The Ultimate Truck

By Christian Schauf

Camo, politics and trucks. Can you think of anything dudes get more butt-hurt about?  

Oh well, here we go. I’m going to tell you why I think the 2018-2020 Ford Raptor, with a few inexpensive additions, is the most capable, most adaptable, and relatively affordable vehicle money can buy. You’re mad already, aren’t you, Chevy guy?  

2019 Ford Raptor: I paid $67,000 brand new. Prices range from 50-60k for a truck with 40-50k miles.

Here’s what I love about the 2019-2020: This is the last year before the new model. Yes, the new model has a new rear suspension (more on that later) and a bigger touch screen, but the 2019 has all the bugs worked out. In fact, in 85,000 miles, the only issue I’ve had with my raptor was a broken sunroof track, which oddly occurred after a week of elk hunting up trails designated for ATVs only. Overall the Raptor has been as reliable as any vehicle I’ve ever owned, and you can pick one up fairly cheap these days as the new model is pushing prices down.  

As for the rest of the Raptor’s benefits, they are well documented. Skid plates. Ecoboost that over my lifetime has been a combined 18 mpg, multiple driving modes, heated seats and steering wheel, Fox active-valve shocks, and the list goes on. Sometimes I forget it’s an F-150.  

Lights: $750

If there’s a weak point in this truck for my mountain-dwelling life, it’s the lighting.   After one too many close calls with elk crossing in front of me from an uphill location and big snowflakes making visibility the only thing slowing me down, I got serious about lighting. 

I installed six cube lights from RaptorLights.com in the open spots in the front bumper (pro tip: amber is scientifically proven to provide more visibility when in snowy or foggy conditions, so have at least 2 of these). A 30-inch light bar from Rough Country that sits behind the grill fixes the problem. Not only are these simple, bolt-on additions you can do in a few hours, but the rocker switches built into the Raptor feature wiring that exits out of the passenger side of the engine compartment, eliminating any drilling and wiring. 

All in, you’ve added over 35,000 lumens that’ll, as one old guy at a gas station told me, “burn the hair off a bobcat at 1,000 yards.” 

Tune: $1200. 


A COBB Stage 1 Tune gives you another 25 horsepower and smoother shifting via a quick ECM flash and new air intake. It allows you to modify pedal control, run lower octane fuels at the touch of a button, and more.  Not necessary, but nice.

DECKED Bed Storage System $1400

If you’re anything like me, half the fun of having your truck is also having all of your stuff. I’m not kidding, I have everything from a survival kit to a pack raft to whatever gear is required for the season I’m in, all tucked into the Decked system. In the fall, one drawer is set up to hold my bow, binos, kill kit, arrows and more, thereby eliminating the space-eating bow case you’d typically use. In the winter, I’ve got snowshoes, blankets, shovels, and more.  Everything stays dry, locks when you lock your truck doors, and the platform is so sturdy, you can stack a baby elephant on top and the drawers still pull out with a smooth sexual quality.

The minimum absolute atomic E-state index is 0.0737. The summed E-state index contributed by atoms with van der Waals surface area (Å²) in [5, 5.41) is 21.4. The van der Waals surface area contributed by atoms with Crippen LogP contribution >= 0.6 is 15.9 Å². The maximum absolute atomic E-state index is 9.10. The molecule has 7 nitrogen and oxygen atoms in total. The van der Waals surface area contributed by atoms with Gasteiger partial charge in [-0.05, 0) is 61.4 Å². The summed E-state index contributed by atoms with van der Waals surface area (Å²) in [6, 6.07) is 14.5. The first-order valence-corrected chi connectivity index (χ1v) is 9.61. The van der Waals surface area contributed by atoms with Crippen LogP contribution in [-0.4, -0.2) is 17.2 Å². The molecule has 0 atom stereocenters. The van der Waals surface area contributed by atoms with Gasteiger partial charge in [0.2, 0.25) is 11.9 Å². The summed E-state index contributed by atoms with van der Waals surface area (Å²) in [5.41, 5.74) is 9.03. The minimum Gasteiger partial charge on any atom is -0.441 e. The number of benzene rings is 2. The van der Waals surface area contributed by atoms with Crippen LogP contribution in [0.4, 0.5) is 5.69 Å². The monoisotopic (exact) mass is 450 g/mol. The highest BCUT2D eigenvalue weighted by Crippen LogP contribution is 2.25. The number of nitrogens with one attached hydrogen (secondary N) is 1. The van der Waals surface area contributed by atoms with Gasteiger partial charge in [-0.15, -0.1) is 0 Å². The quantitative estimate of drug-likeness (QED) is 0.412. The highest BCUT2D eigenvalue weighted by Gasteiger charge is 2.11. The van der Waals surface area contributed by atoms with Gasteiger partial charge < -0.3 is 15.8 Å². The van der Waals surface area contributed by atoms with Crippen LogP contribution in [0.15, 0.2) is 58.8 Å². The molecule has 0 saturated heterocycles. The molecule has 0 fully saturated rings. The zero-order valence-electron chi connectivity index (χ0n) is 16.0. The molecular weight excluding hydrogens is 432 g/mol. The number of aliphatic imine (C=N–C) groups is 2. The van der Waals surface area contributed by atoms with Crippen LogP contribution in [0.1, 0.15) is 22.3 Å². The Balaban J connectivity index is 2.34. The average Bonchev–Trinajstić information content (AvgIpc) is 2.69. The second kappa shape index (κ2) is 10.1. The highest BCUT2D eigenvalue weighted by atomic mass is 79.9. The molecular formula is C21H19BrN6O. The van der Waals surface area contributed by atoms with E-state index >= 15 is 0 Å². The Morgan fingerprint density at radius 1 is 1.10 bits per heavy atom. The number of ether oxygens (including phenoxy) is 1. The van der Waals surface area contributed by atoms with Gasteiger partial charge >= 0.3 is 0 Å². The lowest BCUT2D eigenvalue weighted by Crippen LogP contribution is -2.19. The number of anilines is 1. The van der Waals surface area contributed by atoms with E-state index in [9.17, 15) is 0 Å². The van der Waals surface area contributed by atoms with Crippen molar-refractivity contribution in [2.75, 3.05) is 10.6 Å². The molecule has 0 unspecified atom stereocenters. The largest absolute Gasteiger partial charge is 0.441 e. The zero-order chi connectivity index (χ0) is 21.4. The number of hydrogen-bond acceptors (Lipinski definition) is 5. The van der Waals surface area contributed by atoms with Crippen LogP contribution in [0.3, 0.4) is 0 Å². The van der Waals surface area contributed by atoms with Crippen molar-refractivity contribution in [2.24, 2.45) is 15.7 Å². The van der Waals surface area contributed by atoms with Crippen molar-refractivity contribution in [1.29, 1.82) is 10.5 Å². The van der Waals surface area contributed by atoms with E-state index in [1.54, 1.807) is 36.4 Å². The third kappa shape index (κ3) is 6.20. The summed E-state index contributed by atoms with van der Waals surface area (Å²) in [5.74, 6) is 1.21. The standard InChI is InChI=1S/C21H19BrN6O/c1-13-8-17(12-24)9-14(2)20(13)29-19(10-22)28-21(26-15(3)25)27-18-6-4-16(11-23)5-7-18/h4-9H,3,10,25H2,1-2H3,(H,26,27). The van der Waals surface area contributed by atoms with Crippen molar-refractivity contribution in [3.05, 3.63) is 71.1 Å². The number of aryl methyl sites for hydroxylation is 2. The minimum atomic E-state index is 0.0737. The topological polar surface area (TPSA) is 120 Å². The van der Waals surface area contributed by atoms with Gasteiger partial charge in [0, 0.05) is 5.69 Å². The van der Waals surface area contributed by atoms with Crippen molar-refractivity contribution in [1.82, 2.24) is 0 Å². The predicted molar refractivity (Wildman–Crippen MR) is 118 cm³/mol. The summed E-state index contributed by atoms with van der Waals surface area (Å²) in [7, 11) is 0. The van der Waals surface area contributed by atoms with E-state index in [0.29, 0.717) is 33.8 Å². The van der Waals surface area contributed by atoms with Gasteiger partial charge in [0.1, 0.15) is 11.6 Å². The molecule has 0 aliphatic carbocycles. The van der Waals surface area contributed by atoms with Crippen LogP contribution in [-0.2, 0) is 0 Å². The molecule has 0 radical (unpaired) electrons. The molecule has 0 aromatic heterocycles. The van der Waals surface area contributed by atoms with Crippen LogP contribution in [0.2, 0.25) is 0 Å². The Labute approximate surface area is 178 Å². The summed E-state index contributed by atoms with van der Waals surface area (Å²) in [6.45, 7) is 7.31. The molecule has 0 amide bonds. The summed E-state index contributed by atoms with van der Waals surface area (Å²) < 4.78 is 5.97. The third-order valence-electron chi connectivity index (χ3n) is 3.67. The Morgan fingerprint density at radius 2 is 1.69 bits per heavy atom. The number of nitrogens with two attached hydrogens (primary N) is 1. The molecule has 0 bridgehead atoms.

The downside of the decked system is that if you’re a tonneau cover guy, it only leaves a pickup bed that’s only 6 inches deep, which led me to my next purchase. 

RSI SmartCap $4,295 

It took me a long time to pull the trigger on this topper. Now I can’t imagine a truck without it. I’ve slept in the back on many hunts, put my dog back there when he’s danced too close with a skunk. I have a truck bed soft carpet cover on top of the Decked system, and LED lights lining both sides and across the back, making it more like a little room for little people than a pickup bed. The side windows open so my dog can take in all the smells and the Decked system puts him at perfect height. The side windows open up, providing a micro-canopy in wet weather, and the negative flow air vent keeps dust out when you’re spending hours on dirt roads. 

The downside is that the RSI and Decked system were a bit heavy, so I added some springs all the way around.

Geiser Progressive Rate Springs $600 

Added to the front end, these were a game changer. They suck up chatter better than stock, while also making the big holes disappear.  Icon Multi-Rate Rear Leaf Springs, which I had set on level 3, were maybe even more impressive than the front springs. If the Raptor had one personality flaw off the showroom floor, it was the tendency to let the backend drift in chatter and whoops. More times than I care to admit, I’d find myself drifting across a dirt road, losing more control than I’d hoped due to the springs lack of flex. The new springs (and likely plus the added weight in back) almost completely eliminated this. Now, the truck tracks straight, holds a line and maintains control in nearly every scenario. 

A/T Tires $1400

Of course none of this matters if you aren’t well connected to the ground. Falken Wildpeak A/T3W tires have proven tough and reliable weather highway speeds, deep snowy mornings or wet rocky trail climbs. Quiet, grippy and even a 55k mile warranty make these a far superior choice over the soft, and quickly deteriorating BF Goodrich KO2’s which come stock. 

Your opinion likely varies from mine, but I’ll put this rig up against anything in terms of value, everyday practicality and performance.  




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